Form working groups to standardize methodology for deriving and reporting important metrics
All agricultural “crop” production systems start with an initial step: the seeding, planting or stocking of the “seedstock” for the crop to be produced. Whether for plants or animals, this starting point establishes the basic potential and limitations of the future harvest. Knowing more concerning the seedstock’s genetic, performance and management characteristics can lead to the greater probability of a successful outcome.
Corn, animal production
Consider corn as an example. There are many descriptors used to define the many different strains that are available for planting. There is a clear product code, which defines the genetic makeup of each strain. Other important strain characteristics include recommended planting densities, days to harvest, expected yield, number of kernels per bushel, drought and temperature tolerance, resistance to various insects and plant pathogens, and even recommended fertilizer application rates are available.
Similarly, extensive information is available for animal production systems, such as swine, broilers, turkeys and egg layers. As for corn, genetic makeup is clearly identified by a product name and code. Additional information for these animals includes stocking densities, growth rates, eggs per hen per year, feedconversion ratios, expected survivals and, quite frequently, the recommended nutrient profiles of the diets to be fed.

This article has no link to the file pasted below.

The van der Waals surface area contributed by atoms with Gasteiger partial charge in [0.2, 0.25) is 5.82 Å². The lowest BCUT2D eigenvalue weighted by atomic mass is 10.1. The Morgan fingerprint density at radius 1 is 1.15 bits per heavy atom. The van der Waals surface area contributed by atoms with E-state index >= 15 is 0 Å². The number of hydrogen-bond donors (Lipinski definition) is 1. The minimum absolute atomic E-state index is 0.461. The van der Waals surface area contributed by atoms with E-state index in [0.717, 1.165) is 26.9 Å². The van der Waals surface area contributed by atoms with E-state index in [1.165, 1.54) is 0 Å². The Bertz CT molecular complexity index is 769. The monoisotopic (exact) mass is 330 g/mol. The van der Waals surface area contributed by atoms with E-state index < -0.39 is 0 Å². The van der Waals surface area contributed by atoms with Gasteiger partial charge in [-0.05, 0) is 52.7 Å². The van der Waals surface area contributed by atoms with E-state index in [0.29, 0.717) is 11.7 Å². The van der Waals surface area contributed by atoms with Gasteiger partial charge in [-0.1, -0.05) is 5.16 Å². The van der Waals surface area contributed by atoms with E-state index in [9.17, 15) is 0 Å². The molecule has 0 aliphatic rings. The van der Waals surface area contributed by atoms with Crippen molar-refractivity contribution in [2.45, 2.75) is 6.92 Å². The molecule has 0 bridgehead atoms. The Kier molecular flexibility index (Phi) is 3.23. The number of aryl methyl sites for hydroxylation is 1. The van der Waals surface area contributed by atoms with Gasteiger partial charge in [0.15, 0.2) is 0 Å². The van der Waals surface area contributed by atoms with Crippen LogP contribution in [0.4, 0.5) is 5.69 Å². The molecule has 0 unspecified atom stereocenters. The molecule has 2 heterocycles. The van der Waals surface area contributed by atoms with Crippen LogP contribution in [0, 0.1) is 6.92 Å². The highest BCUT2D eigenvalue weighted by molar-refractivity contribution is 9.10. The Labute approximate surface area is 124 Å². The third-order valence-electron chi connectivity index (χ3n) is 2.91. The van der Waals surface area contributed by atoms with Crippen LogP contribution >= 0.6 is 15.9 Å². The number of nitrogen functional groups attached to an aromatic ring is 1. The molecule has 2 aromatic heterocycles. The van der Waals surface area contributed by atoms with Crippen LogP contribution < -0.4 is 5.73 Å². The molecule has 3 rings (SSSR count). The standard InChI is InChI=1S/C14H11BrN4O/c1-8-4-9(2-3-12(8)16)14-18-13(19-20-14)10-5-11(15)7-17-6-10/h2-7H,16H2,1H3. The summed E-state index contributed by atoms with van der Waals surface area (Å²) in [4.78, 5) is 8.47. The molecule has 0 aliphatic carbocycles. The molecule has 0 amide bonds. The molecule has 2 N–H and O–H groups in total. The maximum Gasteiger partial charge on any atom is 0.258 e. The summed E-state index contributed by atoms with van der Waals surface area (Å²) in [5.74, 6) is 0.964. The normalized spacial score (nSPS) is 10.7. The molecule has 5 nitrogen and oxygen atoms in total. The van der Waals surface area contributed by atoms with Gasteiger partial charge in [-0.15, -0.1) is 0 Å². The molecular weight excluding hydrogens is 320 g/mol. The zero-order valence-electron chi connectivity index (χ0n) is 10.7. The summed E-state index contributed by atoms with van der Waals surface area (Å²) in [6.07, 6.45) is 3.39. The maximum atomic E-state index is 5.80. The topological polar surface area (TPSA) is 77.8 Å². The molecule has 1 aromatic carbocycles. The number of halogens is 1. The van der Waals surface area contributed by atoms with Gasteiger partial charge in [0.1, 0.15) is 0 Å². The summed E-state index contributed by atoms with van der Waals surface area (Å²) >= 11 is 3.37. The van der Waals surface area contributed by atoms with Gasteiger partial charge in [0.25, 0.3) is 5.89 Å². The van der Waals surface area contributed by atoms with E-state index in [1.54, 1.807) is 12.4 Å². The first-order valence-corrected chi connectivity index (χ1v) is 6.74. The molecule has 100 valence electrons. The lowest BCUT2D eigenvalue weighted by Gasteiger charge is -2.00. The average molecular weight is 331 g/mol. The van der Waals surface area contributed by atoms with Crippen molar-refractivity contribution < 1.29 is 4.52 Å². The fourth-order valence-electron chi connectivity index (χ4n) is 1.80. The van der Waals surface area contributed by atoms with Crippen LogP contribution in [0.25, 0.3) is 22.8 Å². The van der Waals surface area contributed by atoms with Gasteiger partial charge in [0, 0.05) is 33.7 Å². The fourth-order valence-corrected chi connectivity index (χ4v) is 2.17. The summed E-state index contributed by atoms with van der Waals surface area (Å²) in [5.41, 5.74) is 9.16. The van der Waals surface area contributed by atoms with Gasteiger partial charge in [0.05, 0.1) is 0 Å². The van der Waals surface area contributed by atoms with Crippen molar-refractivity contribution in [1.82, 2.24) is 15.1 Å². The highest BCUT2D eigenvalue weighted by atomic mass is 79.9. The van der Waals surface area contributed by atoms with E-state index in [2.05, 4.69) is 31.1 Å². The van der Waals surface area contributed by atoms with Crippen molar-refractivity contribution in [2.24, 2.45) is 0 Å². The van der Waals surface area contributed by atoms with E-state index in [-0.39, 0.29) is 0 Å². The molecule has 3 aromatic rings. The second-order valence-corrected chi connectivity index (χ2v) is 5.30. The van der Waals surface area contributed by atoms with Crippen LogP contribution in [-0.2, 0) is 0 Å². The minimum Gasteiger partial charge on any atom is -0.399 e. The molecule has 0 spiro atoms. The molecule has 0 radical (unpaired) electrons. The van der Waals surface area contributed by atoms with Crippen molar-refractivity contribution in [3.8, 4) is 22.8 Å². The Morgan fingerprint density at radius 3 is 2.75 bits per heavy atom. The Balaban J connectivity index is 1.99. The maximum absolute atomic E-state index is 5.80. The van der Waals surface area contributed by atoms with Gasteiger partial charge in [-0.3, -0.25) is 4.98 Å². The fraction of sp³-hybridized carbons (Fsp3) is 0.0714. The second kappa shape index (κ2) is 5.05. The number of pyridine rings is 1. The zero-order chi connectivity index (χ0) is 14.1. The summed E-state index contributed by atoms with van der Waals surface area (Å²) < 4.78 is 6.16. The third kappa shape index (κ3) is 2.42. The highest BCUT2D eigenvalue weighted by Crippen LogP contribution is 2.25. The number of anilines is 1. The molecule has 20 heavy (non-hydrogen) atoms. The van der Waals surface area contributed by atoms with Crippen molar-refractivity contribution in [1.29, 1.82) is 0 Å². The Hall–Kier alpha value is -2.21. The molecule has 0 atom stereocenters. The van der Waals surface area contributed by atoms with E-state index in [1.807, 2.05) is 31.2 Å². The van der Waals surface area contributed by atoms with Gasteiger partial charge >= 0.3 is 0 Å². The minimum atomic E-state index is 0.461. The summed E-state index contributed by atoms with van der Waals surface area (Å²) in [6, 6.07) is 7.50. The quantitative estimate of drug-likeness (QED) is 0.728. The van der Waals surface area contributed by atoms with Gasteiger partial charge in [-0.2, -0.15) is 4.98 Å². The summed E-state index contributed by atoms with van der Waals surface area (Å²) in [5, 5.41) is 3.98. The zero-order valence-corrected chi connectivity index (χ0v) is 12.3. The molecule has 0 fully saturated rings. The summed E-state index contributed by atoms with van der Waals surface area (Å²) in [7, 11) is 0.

The information available for seedstocks has evolved and increased significantly over the past 40 years because it was absolutely necessary to improve crop productivity to feed the growing populations of the world at profit levels necessary to sustain viable industries.
In contrast, the shrimp industry is not able to make the same claims as others because the information concerning the postlarvae (P.L.) being stocked into today’s production units is limited. To increase the amount of available information, the industry could adapt the following data for inclusion in product literature, purchase orders and invoices used in the commerce of shrimp postlarvae.
Since the genetic makeup of stocked animals fundamentally determines future performance, it is very important that an identifying code or product number is provided. In this way, animal performance can be tracked and compared over time, which allows managers to select those strains that perform best in a given production system. For example, PA-17- WSR might refer to a strain that originated in Panama, is in its 17th generation since domestication and is resistant to white spot syndrome virus.